Driving while intoxicated is a strange crime. If you were to learn that a person committed, say, an aggravated assault, you wouldn't think, "That person's stupid." You'd think, "That person is a bad, violent person."
I can't quite say the same of Justin Blackmon, the Jaguars rookie who was arrested for DUI after blowing a 0.24. Drink a little, and you become a less inhibited version of yourself. Drink triple the legal limit, as Blackmon did, and if you ask me, you probably stop being yourself entirely. You have the reasoning skills and cognitive ability of a woodland creature.
That you even got there to begin with is still your sin, but it's not a sin of malice or violence. It's a sin of being too thoughtless and irresponsible to avoid such a situation in the first place. You should have given your keys to a friend, or arranged for a cab, or ... maybe not had that much to drink. And regardless of origin, it's a pretty grave sin, because it kills upwards of 10,000 people a year.
Whenever a professional athlete is arrested for DUI/DWI, we hear about it. And of course, each time is a time too many. But I got curious: are these pro athletes really worse about committing DUIs than we are?
* - All found incidences of athlete DUI/DWI arrests between June 5th, 2011 and June 5th, 2012 ** - Estimated DUI/DWI arrests in 2010, from fbi.gov
I spent some time digging up every report I could of MLB, NFL, NBA and NHL athletes who were arrested for suspicion of intoxicated driving over the last year, found the ratio of these players to every player in their respective leagues, and stacked them up against the DUI rate of the average licensed American driver. The difference in sample size is pretty dramatic, of course: while there are an estimated 210 million licensed U.S. drivers, there are only about 1,750 players on NFL rosters in any given year.
But the sample size is still large enough to tell us something, I think: NFL players are no worse about it than the average American, and NBA and MLB players, in fact, are significantly better about it. And as for hockey: I was unable to find a single NHL player who was arrested for intoxicated driving over the last 365 days.
There are, of course, a couple of big questions that come up:
These are arrest rates, not the total number of people who actually drive drunk. Is the arrest rate even relevant?
I think so. If these people were breaking a law that's inconsistently enforced -- say, drug possession -- I would think that a person as wealthy and famous as a pro athlete would stand a much better chance of evading prosecution. Drunk driving laws, though, are not such laws. If a cop sees you driving erratically, he/she isn't going to pull you over and smell alcohol on you, find out you're Bobby Jenks, and send you off with a warning. The police generally do not play around with this sort of crime.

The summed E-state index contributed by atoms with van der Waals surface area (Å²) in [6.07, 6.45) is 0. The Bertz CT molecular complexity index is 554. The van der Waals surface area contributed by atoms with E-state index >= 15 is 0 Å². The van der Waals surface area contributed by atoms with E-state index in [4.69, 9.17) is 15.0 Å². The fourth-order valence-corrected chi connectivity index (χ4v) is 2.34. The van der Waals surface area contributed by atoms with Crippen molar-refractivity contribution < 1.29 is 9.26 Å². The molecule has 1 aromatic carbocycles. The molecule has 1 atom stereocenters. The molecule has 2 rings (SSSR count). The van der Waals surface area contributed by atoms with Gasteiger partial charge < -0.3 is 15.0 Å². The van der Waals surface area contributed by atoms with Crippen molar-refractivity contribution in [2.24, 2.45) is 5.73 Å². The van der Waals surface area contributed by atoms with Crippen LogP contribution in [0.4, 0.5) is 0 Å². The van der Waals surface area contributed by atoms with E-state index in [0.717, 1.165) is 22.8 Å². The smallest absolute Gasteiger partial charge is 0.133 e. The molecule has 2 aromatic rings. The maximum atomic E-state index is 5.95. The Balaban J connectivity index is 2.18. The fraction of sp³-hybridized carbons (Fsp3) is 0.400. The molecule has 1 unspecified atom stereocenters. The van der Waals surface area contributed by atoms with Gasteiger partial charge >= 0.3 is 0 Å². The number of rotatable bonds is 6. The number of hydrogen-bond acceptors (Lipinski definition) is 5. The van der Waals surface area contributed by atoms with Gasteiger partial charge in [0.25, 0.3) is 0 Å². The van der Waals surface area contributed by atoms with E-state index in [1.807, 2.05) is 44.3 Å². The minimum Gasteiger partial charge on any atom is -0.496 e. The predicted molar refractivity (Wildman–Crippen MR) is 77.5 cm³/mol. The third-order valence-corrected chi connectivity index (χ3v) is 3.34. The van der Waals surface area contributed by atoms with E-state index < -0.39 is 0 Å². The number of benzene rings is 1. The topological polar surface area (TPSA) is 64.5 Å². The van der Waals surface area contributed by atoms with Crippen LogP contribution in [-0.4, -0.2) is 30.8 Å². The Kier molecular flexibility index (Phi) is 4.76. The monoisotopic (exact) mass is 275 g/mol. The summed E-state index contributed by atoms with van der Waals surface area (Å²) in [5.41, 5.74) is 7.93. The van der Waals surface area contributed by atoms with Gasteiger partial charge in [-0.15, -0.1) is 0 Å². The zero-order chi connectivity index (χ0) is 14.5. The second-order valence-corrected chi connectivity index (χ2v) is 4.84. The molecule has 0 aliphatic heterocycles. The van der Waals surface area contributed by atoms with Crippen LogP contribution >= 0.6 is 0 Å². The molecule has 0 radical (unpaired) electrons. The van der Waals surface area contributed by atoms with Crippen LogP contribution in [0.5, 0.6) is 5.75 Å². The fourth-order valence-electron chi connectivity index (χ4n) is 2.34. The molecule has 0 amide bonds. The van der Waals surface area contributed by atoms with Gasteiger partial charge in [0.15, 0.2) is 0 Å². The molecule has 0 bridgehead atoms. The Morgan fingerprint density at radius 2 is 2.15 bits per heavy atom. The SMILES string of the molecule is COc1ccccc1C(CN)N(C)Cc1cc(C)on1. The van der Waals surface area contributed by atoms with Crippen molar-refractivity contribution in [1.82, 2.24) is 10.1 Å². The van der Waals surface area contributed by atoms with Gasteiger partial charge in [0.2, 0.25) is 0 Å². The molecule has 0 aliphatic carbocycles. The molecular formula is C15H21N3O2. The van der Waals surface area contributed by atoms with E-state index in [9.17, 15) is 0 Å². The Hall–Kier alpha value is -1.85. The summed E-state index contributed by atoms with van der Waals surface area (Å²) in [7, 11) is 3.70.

Don't these guys inherently hold an advantage, since they're able to hire drivers and the like?
True, their path to securing a ride home is a little bit easier than ours. In fact, the NFL has even instituted a "safe ride" program that will give players a lift if they ask for one. I'm not so sure this matters, though, because it's not like our situation is all that difficult either. Cabs aren't all that expensive. And if you're in a rural area without a cab ... I mean, it's still not too tough to plan accordingly.
Why does this even matter?
The point, I guess, is this: We're often conditioned to think the worst of athletes. We hear about them, for example, driving drunk, and we assume that they're more irresponsible than the average person. But in terms of DUI, at least -- one of the most profoundly-expressed traits of 21st-century American irresponsibility -- it would seem that they, for one reason or another, are more responsible about it than we are.
UPDATE: It turns out that I originally missed one MLB player with a recent DUI arrest. The Braves' Cristhian Martinez was arrested in April. This means that between June 5th, 2011 and June 5th, 2012, 1 of every 325 MLB players had a DUI/DWI arrest -- still far better than the ratio of the average American driver. Thanks to Struck Out Swinging, via @gihnow, for the heads-up.
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